NEW YORK—A 1921 painting by N. C. Wyeth (1882–1945) of a covered wagon heading into the sunset on a Western prairie led the bidding at Skinner’s Sept. 12 sale of American and European paintings and prints in Boston, earning $225,150 (estimate: $150,000/250,000). The work, which originally illustrated a serial that ran in Ladies Home Journal for six months from 1921 to 1922, was also featured on the cover of Skinner’s catalogue. Several bidders vied for the work by telephone, which had come from a private collection and sold to a New York dealer.
This was Skinner’s largest American and European art sale in years, with 904 lots, of which 683, or 76 percent, found buyers. The auction took in $2.1 million, the low end of the presale estimate of $2.1 million/3.2 million.
Colleene Fesko, Skinner’s director of American and European art, attributed the lower total and buy-in rate to broader economic concerns. “The middle market is really stretched,” she said, “and there is a lot of material on the market.”
Even among the sale’s top prices, bidding was uneven, with several works falling under estimate, while bidding on other lots took off. Woman Getting Out of the Bath, a bronze modeled by Edgar Degas (1834–1917) sometime between 1896 and 1911 and cast posthumously in an edition of 20, sold for $136,275 (estimate: $150,000/250,000).
The white marble Mediterranean Sculpture I: Orphic Dream, 1941, by Jean Arp (1887–1966), brought $97,763 (estimate: $75,000/125,000), and School for Dollies, an oil by Elizabeth Shippen Green (1871–1954), fetched $69,915 (estimate: $30,000/50,000). Les Palais des Doges, vu du canal della Grazia by Felix Ziem (1821–1911) brought $59,250, more than double its high estimate of $25,000, and an 1876 oil by Arthur Fitzwilliam Tait (1819–1905), Hunters with Spaniels and Quail, sold for $41,475 (estimate: $30,000/50,000).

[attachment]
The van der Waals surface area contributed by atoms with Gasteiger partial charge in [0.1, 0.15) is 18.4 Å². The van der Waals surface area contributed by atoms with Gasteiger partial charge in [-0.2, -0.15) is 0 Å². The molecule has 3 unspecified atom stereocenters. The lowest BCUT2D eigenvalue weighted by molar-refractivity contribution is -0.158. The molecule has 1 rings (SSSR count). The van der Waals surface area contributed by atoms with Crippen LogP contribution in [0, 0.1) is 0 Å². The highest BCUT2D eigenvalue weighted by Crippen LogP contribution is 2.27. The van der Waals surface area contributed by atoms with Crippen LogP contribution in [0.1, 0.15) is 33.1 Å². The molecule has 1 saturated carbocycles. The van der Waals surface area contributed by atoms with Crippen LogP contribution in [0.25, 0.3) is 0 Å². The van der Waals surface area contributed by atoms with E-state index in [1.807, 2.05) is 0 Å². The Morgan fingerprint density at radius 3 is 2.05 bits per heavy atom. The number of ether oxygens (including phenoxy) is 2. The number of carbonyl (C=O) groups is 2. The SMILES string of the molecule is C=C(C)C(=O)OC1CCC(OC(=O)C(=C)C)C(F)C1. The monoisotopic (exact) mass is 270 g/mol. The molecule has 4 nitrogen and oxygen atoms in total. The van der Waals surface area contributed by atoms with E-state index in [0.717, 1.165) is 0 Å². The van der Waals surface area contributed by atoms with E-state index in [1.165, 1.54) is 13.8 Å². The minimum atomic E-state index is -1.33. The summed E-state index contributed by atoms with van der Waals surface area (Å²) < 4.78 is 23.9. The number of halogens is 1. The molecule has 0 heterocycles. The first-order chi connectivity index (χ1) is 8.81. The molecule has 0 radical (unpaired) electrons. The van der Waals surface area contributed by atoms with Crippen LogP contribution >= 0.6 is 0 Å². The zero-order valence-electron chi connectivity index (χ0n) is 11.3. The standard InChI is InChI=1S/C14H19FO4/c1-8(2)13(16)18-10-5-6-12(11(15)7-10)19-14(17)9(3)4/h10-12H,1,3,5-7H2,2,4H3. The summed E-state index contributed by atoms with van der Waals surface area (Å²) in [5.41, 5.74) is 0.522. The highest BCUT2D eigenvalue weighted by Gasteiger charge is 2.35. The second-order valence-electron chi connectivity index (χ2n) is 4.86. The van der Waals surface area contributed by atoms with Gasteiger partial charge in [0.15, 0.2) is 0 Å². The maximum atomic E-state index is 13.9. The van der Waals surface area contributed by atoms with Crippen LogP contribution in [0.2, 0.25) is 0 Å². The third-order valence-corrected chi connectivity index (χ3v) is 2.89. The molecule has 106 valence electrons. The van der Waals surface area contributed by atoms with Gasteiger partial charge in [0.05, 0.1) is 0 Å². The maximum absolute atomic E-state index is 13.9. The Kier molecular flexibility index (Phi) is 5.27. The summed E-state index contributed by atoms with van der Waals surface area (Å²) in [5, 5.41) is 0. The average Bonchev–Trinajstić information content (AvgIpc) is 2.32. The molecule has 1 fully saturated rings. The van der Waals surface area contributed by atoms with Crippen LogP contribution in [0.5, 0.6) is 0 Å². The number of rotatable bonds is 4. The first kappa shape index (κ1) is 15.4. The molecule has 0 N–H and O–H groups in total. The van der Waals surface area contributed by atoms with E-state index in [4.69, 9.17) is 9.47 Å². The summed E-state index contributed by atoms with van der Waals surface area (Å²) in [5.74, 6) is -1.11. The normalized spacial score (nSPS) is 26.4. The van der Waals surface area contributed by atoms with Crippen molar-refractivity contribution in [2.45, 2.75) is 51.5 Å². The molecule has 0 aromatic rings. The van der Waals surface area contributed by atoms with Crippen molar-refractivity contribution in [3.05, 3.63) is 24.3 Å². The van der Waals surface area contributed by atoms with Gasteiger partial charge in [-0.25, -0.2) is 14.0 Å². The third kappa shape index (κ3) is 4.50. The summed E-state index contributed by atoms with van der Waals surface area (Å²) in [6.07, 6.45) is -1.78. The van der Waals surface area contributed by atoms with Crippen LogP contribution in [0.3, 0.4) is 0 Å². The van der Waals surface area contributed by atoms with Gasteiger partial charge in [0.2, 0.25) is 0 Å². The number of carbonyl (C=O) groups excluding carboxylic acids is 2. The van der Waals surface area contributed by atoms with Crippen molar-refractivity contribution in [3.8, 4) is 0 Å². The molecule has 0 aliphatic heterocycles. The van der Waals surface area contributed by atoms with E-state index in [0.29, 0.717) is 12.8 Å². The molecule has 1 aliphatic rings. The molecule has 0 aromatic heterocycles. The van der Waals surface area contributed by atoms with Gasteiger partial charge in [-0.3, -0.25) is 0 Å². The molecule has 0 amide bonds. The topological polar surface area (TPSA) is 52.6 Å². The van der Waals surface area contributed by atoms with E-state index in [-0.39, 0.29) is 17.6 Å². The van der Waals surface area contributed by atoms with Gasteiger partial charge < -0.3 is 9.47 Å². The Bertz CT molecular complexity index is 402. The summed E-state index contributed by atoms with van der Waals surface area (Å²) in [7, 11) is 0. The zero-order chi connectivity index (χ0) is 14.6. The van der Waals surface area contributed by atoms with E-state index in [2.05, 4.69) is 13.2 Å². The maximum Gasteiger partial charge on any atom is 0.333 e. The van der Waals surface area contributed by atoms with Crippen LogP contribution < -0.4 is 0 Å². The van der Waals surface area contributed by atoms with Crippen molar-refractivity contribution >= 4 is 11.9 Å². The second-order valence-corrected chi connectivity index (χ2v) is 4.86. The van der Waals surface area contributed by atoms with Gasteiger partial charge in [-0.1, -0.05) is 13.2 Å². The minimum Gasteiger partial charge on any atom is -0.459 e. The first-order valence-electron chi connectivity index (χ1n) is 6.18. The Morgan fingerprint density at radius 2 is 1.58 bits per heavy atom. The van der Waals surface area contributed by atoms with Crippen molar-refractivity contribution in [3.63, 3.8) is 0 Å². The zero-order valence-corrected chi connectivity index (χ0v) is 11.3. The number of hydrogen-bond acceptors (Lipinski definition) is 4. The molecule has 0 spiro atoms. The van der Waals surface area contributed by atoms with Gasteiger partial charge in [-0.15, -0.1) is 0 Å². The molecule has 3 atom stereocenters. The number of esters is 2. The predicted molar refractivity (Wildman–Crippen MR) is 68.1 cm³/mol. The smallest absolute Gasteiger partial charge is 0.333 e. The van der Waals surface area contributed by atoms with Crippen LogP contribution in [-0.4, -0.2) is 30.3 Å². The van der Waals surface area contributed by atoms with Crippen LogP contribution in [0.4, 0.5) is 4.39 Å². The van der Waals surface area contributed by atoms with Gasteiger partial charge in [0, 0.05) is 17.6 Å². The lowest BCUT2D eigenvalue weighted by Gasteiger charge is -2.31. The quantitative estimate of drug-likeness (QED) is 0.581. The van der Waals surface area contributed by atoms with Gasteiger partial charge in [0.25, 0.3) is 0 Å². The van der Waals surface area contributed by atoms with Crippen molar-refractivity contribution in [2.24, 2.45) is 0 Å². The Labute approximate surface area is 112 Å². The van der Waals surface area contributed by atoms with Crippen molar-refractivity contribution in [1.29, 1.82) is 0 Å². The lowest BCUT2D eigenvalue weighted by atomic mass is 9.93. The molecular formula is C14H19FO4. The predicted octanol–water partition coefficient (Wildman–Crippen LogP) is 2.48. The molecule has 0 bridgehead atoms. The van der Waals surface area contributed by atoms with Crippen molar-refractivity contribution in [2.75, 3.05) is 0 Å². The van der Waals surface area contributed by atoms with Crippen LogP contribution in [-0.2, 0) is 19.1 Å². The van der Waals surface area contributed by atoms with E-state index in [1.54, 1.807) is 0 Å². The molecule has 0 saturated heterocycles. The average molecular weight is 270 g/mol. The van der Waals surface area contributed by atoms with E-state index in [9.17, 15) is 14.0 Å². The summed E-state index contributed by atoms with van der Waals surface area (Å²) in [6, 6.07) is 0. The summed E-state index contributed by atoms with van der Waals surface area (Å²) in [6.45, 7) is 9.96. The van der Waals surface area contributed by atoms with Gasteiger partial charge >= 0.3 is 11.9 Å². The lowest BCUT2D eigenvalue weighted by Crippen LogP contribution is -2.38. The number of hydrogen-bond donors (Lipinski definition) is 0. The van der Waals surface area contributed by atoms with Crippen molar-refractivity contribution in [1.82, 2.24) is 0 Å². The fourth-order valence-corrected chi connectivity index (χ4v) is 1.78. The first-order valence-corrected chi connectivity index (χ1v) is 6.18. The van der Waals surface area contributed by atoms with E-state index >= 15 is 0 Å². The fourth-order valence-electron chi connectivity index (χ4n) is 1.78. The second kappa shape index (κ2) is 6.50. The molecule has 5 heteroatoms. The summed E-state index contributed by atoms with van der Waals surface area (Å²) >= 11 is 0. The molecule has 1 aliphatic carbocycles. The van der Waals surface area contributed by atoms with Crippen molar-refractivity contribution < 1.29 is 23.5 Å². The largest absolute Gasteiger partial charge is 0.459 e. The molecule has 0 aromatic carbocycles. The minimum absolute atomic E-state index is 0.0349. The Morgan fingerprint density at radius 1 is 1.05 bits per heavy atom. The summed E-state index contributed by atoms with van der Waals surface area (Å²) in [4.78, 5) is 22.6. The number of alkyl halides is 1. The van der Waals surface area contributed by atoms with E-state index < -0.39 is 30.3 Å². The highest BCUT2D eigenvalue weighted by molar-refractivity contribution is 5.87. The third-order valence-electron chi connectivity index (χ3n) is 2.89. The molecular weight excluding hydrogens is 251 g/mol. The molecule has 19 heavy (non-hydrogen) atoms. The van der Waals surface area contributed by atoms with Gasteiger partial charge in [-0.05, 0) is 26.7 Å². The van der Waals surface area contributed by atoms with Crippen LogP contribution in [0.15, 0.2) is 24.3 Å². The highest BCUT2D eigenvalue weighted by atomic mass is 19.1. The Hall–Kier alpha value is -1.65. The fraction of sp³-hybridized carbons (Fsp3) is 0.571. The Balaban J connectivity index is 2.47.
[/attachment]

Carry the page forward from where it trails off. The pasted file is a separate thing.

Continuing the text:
Prints Open Sale On A Strong Note
The first part of the sale, which focused on prints, had the highest percentage of lots sold (84 percent, compared with 72 percent for paintings) and produced strong prices. Two etchings by Joan Miró (1893–1983)—L’Oiseau destructeur, 1969 (estimate: $12,000/18,000), and La Femme arborescent, 1974 (estimate: $18,000/22,000)—earned $14,220 and $21,330, respectively. Circus with Yellow Clown, a 1967 etching by Marc Chagall (1887–1985), brought $10,073 (estimate: $2,000/4,000). A glazed ceramic dish by Pablo Picasso, Goat Head in Profile, 1952 (estimate: $8,000/12,000), fetched $10,073, and three silkscreens by Andy Warhol (1928–1987), estimated at $10,000/15,000 each, sold above their high estimates, two for $16,590, and one for $18,960.
There were some clear disappointments in the sale, including a bronze by Henry Moore (1898–1986), Mother and Child: Paleo, 1979, which failed to sell against an estimate of $20,000/30,000, and Adams Creek Near Liberty Falls by Herman Herzog (1832–1932), which bore a $25,0000/35,000 estimate.